GLENEAGLES, Scotland – Something ancient stirred the air Wednesday with Stephen Gallacher on the back nine of a practice round for the Ryder Cup.
As the only Scot in the matches, Gallacher couldn’t be more at home at Gleneagles, where bagpipers in kilts near the clubhouse squeezed soul-tingling notes through the rolling country side.
Here, on the edge of the Scottish Highlands, Gallacher can do no wrong in his preparation, even when his golf ball isn’t cooperating.
At the 12th tee, he hooks his drive hard left, where it scatters the gallery near a berries-and-cream stand. He re-loads and hits another right back into the gallery. The fans there couldn’t be more pleased, because they know it means Gallacher will be wandering into their midst. When he gets there, they swarm him for autographs.
“Wurrr all prrrowed of ye,” Gallacher hears in a thick Scottish burr as he signs.
Europeans could say the same thing about the entire European team. They’re proud of the way their home-grown talent is dominating the Ryder Cup, which has become the Super Bowl of team golf. They love the chance to root their team on in Europe’s bid to win the Ryder Cup for the sixth time in its last seven tries and for the eighth time in the last 10.
Ladbrokes makes Europe a 4/6 favorite to do just that.
“We’re here without Tiger Woods,” Phil Mickelson said. “We’re without Dustin Johnson. We’re without Jason Dufner. And we’re playing a team that has players like [Rory] McIlroy and Henrik [Stenson], who have played just incredible golf over the years. They’re going to be extremely tough to beat, whoever gets paired against them. Certainly, we are the underdog.”
Don’t tell that to Scots and their fellow European supporters this week.
No matter where this is played, no matter what British bookmakers post as odds and no matter who boasts more highly ranked players, Europeans will always see their team as underdogs. That’s because this is essentially the European Tour vs. the PGA Tour. That’s the dynamic that trumps everything else.
Yes, most of the European team plays the PGA Tour, even make their homes there now, but it doesn’t matter. Their roots are in Europe, in the European Tour. In that regard, Europeans will always be David in a battle with Goliath. They’ll always be the children of the little tour that could. They’ll always be from a circuit dwarfed by the PGA Tour and its giant purses, sponsorships and international TV presence.
“The whole world, when it gets a chance to beat the United States, it’s a big deal,” NBC’s Johnny Miller said. “I just think it’s so much fun for Europe to beat the United States.”
If you don’t think the Ryder Cup is becoming the Super Bowl of team golf, read the British tabloids in the morning. Mickelson was trying to be funny in his news conference here Wednesday, but the little crack he made is sure to make for some big headlines in Europe.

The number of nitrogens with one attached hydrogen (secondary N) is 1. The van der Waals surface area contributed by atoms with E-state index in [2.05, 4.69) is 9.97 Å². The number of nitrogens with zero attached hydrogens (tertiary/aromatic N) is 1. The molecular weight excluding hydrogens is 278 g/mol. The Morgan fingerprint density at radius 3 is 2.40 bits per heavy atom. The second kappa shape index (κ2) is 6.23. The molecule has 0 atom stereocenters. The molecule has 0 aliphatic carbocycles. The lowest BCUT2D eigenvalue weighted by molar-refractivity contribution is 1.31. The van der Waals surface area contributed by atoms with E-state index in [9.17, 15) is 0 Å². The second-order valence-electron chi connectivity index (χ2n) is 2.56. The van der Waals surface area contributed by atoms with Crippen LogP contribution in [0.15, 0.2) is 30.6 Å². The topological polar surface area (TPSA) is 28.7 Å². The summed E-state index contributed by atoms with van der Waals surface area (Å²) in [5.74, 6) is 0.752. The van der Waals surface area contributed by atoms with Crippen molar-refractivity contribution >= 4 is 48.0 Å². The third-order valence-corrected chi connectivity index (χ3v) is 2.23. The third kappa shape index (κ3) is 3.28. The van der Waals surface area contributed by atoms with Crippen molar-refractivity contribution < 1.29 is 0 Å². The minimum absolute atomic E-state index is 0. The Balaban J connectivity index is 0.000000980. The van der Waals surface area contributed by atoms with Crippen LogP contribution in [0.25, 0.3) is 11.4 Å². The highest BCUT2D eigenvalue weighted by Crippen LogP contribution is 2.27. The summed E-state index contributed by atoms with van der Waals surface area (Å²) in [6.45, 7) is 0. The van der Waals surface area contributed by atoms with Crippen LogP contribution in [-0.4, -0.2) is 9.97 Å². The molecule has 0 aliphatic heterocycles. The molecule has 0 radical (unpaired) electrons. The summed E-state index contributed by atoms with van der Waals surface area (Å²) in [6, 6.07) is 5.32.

Mickelson was asked if the Americans have struggled to win because they aren’t as close as the Europeans.
“Not only are we able to play together, we also don’t litigate against each other, and that’s a real plus,” Mickelson cracked.
Ouch. Mickelson was making light of litigation that has pitted McIlroy against Graeme McDowell in a legal wrangling over contracts McIlroy had with an agent he used to share with McDowell, but it’s headline fodder now.
It’s also silly bulletin-board fodder that feeds perfectly into Europe’s feeling that the giant can’t fall hard enough.
Europe’s proud of its boys, and you can’t make fun of them in their own backyard, can you?
“I couldn’t resist, sorry,” Mickelson said.
The first tee on opening morning of a Ryder Cup is the most raucous and entertaining scene in golf. There will be singing, chanting and revelry. Surely, there is something special in the works now for Mickelson. He opened the door for that.
“The first hole is always amazing,” Europe’s Sergio Garcia said. “It’s definitely the most impressive first hole we play throughout our careers.
“It gives me goosebumps thinking about it."
The first tee dynamic is enhanced this week. That's because Americans and Europeans will pass through a tunnel beneath a roadway before making a long walk to the first tee. There are blue flowers for the Euros flanking the hillside on one exit to the tunnel, red flowers for the Americans on the other.
It makes for a more dramatic entrance to these matches.
“A bit like gladiators walking into the arena as you walk up that hill, coming out of the tunnel,” European captain Paul McGinley said. “It should be an electric atmosphere.”